This month I finished investing my first angel fund, the LAUNCH Fund. It took 35 months to deploy the $10m fund in 85 startups. During that same period, my team and I have run the most active “angel syndicate” in history.
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So I’ve been a “professional angel” for about three years, with three years of “dabbling” in angel investing as a Sequoia Scout before that. It’s been extremely rewarding, personally giving back to fellow founders, and obviously hitting a home run every 50 investments has made it a financially sound decision (who knows, I might hit a home run every 20 investments — time will tell — Yum! Yum!).
Angel Syndicates Two Years In
For background, angel syndicates are a new phenomenon here in Silicon Valley, with SeedInvest, FundersClub and AngelList being the most notable platforms in the space.
A syndicate is a group of well-heeled investors (more on this later) acting as one corporate entity, commonly referred to as an SPV (special purpose vehicle), in order to invest their money into a startup. Typically, we’ll have 50 to 99 investors (the legal limit in an LLC structure) who have put in between $1,000 to $50,000 each.
We did one of the first, back on March 11, 2014, for a company called Calm.com, for which we raised $328k. They’ve done exceptionally well since then, and I’m optimistic we will return a multiple on our cash back to investors on this company, in which few people wanted to invest at the time (back then mindful meditation and paid Apps weren’t as proven; today the company is doing millions in revenue).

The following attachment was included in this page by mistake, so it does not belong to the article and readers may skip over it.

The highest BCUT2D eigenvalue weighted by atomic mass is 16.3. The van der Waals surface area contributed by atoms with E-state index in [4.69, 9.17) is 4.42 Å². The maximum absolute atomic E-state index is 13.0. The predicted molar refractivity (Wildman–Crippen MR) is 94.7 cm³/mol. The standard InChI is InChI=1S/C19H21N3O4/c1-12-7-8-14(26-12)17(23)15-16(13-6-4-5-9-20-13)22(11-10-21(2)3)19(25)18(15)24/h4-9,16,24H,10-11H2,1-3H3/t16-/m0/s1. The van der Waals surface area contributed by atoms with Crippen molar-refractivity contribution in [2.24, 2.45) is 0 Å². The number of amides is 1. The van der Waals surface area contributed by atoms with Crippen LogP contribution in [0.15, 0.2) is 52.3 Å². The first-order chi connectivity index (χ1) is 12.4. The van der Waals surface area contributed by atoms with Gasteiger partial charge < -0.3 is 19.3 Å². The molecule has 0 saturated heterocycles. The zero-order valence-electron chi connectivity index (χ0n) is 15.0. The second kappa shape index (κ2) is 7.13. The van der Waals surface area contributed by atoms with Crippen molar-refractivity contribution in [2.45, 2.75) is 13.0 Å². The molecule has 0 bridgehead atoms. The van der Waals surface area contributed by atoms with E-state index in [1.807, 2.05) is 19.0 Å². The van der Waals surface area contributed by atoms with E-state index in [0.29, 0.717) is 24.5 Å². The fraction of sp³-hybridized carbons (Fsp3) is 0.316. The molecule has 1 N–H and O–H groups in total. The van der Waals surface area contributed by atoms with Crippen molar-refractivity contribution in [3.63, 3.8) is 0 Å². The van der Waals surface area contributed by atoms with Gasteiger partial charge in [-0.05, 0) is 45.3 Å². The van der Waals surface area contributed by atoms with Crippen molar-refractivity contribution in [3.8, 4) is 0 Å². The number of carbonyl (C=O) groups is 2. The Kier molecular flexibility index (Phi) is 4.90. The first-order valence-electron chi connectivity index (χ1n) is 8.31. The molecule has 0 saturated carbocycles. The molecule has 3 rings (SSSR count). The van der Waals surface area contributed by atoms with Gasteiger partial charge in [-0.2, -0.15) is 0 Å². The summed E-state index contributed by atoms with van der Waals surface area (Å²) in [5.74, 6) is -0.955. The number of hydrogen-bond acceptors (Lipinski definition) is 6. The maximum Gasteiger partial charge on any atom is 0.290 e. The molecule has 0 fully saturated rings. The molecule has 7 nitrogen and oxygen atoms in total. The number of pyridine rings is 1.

Calm.com is not a done deal, but I love that we did that deal when folks speculated we shouldn’t have.
That’s what I do for a living: really, really risky investments. That’s why I call our syndicate the “trench run syndicate,” after Luke Skywalker’s — spoiler alert — risky attack on the Death Star.
We are currently running our syndicate on AngelList (angel.co/jason) and we’ve done 45 syndicates to date, for a total of $12.2m, with many of them being oversubscribed (as in, people who wanted to invest were not able to because we filled our “allocation” which is given to us by the founder of the company).
There are 954 members of my syndicate, representing $3.9m per deal. Since only 99 people can invest in each SPV, we typically invest $200-300k per deal.
Included in the 45 deals are folks like: Calm.com ($328k), Brilliant ($258k & $207k), OneDrop ($408k & $489k), Butterfleye ($748k & $168k), Signpost ($499k), Wrapify ($309k & $134k) and Cafe X ($416k).
Continue reading Starting today “civilians” can be angel investors — should they?